Élevage is a French word that describes the important process between fermentation and bottling. There is no equivalent word in English and, perhaps for that reason, this critical process is often downplayed in English-speaking countries.It is simplistic to describe the élevage process as fine-tuning, it is a far more profound than that.
In France, they refer to someone who’s well brought up as bien éleve. The formative years between toddler and teenager are equivalent to the equally formative period in the winemaking process post-fermentation and pre-bottling. By making careful choices and by lavishing plenty of attention on the wine, a skilled winemaker can greatly enhance quality.
Blending, for example, can be a simple function designed to keep tanks full and produce the desired quantity of finished wine, or it can be done with great sensitivity with the goal of making a finished wine that is better than any of its parts.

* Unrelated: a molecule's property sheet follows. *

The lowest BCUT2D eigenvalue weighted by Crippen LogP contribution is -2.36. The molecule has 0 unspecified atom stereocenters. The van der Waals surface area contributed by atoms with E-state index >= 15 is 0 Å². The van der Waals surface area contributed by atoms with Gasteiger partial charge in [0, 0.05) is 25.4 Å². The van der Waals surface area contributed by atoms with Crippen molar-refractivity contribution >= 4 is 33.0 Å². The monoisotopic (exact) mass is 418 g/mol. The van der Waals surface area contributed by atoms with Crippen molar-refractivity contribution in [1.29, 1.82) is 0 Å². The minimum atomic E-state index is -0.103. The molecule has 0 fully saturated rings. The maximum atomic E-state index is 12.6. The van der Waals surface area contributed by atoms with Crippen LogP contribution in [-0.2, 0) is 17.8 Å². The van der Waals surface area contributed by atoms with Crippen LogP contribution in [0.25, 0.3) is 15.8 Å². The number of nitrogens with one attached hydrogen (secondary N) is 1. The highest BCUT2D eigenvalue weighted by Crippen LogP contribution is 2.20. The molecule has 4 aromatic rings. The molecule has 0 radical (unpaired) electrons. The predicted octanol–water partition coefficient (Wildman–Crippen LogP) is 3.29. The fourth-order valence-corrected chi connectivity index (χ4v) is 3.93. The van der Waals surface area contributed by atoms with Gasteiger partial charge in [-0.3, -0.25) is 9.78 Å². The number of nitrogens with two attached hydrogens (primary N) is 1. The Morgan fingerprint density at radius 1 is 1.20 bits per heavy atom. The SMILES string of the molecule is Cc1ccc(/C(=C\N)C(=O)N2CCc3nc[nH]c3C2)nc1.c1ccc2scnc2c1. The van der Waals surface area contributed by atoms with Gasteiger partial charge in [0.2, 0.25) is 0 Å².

Consider the other processes that take part between fermentation and bottling. The choice of vessels has a significant impact on the finished wine. Once limited to oak barrels or stainless steel tanks, winemakers can now choose between large oval fuder of around 1000 litres, larger oak cuve, concrete tanks, egg-shaped vessels or pottery amphora.
The amount of air that wine is exposed to during élevage is another variable. Wine can be exposed to, or protected from, air when racked into or out of barrels. Micro-oxygenation, a process that mimics the small amount of air entering a barrel through the staves and bunghole, is now widely adopted in this country and beyond.
Whether to use Bâtonnage, which is the process of stirring the yeasty sediment at the bottom of the barrel for extra exposure, or not is another decision that must be made during élevage.
If the winemaker chooses to add sulphur they must also decide when and how much. Similarly is they choose to fine and/or filter the wine they are faced with many different options that will significantly influence both taste and texture.
It is simplistic to describe the élevage process as fine-tuning, it is a far more profound than that.